DPRK’s 2nd ICBM launch; China unveils one of its own; Russia expels 755 US officials; WH rethinking Afghan plan; and just a bit more...
China has a new ICBM, and it made sure the world could see it on Beijing state TV Sunday, “marking the 90th anniversary of the founding of the force that is now known as the People's Liberation Army,” The Wall Street Journal reports. “It is the first time a parade has been held to mark the anniversary since 1949, according to state media, and is the latest in a series of moves that analysts say are designed to boost Mr. Xi's political standing in the run-up to a reshuffle of the party leadership this year.”
What viewers saw: “State television showed at least 16 DF-31AG missiles in Sunday's parade at the Zhurihe combat-training base in northern China... The DF-31AG is mounted on an all-terrain vehicle so it is harder to track and can be fired from multiple locations, and it could have a longer range than the older DF-31A… Mr. Xi, wearing combat fatigues and a peaked cap, inspected the troops from an open-top military vehicle before the parade, which featured tanks, helicopters, stealth jet fighters and some 12,000 personnel.”
Said President Xi Jinping, in military fatigues: "The world is not peaceful... Today we are closer than any other period in history to the goal of the great rejuvenation of the Chinese nation and we need more than any period in history to build a strong people's military." The Journal notes that "Mr. Xi also ordered troops to obey the Communist Party leadership, saying: 'Wherever the party points, march there.'"
For the record: “China has an estimated 75 to 100 intercontinental ballistic missiles, including the solid-fueled DF-31A, which has a range of more than 7000 miles and can reach most locations in the continental U.S., according to the Pentagon. Other equipment in the parade included five J-20 stealth jet fighters and several DF-21D antiship ballistic missiles, which experts say are designed to hit approaching U.S. aircraft carriers in a potential conflict.” Read the rest, here.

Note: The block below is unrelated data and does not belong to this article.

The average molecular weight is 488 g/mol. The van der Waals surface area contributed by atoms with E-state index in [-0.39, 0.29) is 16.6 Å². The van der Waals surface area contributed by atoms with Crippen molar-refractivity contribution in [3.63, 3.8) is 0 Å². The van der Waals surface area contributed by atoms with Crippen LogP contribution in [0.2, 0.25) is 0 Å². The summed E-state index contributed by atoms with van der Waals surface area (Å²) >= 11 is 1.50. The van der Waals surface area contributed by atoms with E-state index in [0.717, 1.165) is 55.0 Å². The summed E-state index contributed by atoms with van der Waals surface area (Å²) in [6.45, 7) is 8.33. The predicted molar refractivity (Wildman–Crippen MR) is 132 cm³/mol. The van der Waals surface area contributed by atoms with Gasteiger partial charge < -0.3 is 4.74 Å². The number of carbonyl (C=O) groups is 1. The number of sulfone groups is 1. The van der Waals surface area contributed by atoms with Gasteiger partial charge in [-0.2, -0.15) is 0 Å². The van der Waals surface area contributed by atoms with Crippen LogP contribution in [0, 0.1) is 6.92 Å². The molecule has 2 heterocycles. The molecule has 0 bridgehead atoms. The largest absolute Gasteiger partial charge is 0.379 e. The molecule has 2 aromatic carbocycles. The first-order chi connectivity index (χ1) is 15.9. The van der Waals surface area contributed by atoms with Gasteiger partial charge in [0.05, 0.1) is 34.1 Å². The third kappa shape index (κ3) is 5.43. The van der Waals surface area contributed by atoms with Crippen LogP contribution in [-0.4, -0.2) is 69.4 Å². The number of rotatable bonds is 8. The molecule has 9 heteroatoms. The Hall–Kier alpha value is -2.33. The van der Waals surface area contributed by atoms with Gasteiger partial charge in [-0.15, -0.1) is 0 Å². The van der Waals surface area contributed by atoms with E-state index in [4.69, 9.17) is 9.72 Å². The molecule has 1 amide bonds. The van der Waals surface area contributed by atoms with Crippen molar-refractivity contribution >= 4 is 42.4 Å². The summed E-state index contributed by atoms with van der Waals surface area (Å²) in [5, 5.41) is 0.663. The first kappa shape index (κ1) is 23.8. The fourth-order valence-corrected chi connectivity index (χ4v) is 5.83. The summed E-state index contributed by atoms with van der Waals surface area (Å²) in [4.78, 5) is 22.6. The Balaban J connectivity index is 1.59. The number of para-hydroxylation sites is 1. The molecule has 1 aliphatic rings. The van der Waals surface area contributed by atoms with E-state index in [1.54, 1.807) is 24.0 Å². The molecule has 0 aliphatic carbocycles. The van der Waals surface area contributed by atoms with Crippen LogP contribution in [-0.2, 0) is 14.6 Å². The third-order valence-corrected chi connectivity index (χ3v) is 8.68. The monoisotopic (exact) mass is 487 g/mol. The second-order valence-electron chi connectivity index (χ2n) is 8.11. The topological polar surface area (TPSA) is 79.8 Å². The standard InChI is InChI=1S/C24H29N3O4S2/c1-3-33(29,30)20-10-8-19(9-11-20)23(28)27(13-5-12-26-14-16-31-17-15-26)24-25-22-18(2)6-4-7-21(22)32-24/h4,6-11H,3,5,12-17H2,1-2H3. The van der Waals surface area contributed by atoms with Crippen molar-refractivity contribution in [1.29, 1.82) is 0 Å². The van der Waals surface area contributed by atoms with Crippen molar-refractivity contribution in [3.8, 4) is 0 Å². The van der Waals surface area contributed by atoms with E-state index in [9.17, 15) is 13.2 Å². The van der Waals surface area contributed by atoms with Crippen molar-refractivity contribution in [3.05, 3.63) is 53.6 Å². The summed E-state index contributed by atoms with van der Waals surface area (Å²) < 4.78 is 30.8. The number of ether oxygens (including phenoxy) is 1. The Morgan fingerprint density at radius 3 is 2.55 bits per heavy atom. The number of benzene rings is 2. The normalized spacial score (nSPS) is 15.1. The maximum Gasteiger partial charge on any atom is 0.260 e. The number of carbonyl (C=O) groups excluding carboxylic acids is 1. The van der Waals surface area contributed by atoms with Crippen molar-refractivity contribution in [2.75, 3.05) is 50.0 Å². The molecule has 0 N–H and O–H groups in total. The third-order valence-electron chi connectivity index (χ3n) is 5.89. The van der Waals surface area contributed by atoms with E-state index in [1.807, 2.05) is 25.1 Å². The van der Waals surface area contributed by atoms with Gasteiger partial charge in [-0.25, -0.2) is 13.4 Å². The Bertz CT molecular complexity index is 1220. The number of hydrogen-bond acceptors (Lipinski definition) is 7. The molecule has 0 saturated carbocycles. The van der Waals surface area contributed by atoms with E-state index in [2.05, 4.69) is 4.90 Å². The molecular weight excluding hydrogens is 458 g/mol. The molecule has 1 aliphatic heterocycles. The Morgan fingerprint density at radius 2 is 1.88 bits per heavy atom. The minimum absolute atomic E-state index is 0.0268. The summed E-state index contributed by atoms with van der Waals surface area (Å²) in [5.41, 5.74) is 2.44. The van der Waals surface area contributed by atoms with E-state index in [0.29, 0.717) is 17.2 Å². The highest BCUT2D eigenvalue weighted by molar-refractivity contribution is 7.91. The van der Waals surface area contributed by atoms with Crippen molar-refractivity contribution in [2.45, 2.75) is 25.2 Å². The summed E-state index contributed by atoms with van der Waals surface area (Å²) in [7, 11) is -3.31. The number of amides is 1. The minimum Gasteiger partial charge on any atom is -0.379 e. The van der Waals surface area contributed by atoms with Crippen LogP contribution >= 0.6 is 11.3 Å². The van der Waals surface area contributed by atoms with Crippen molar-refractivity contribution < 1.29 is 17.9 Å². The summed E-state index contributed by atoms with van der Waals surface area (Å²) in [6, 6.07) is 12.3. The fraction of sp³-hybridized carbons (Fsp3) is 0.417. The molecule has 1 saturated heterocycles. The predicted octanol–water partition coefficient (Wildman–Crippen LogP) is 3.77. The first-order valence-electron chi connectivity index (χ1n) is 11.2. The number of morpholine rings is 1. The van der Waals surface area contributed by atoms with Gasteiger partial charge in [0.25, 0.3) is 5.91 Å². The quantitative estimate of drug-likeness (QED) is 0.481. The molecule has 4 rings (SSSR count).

Two days before China carted out those ICBMs, North Korea launched another ICBM of its own — this time to test its ability to re-enter the Earth’s atmosphere, Pyongyang said after the Friday test. Here’s footage of the launch, via Russian state media, RT. And here’s the launch location, via the open-source intelligence sleuth, Dave Schmerler, of the James Martin Center for Nonproliferation Studies.
President Trump’s response, via Twitter: “I am very disappointed in China. Our foolish past leaders have allowed them to make hundreds of billions of dollars a year in trade, yet they do NOTHING for us with North Korea, just talk… We will no longer allow this to continue. China could easily solve this problem!” (Flashback to April, when he met with Chinese President Xi Jinping at Mar-a-Lago and declared, “After listening for 10 minutes, I realized it’s not so easy.”)
The North is almost certain to export this technology, warn Henry Sokolski and Zachary Keck, executive director and fellow at the Nonproliferation Policy Education Center, respectively, in the op-ed pages of the WSJ. Their read of what lies ahead: “Pyongyang will have no trouble finding customers. While only Iran or Pakistan might consider purchasing a North Korean ICBM, 15 countries besides North Korea already possess older Scud missile systems they might want to upgrade.” The authors lay out three steps the Trump administration can take to head off this possibility, here.
In response to Friday’s North Korean ICBM test, the U.S. military conducted three exercises: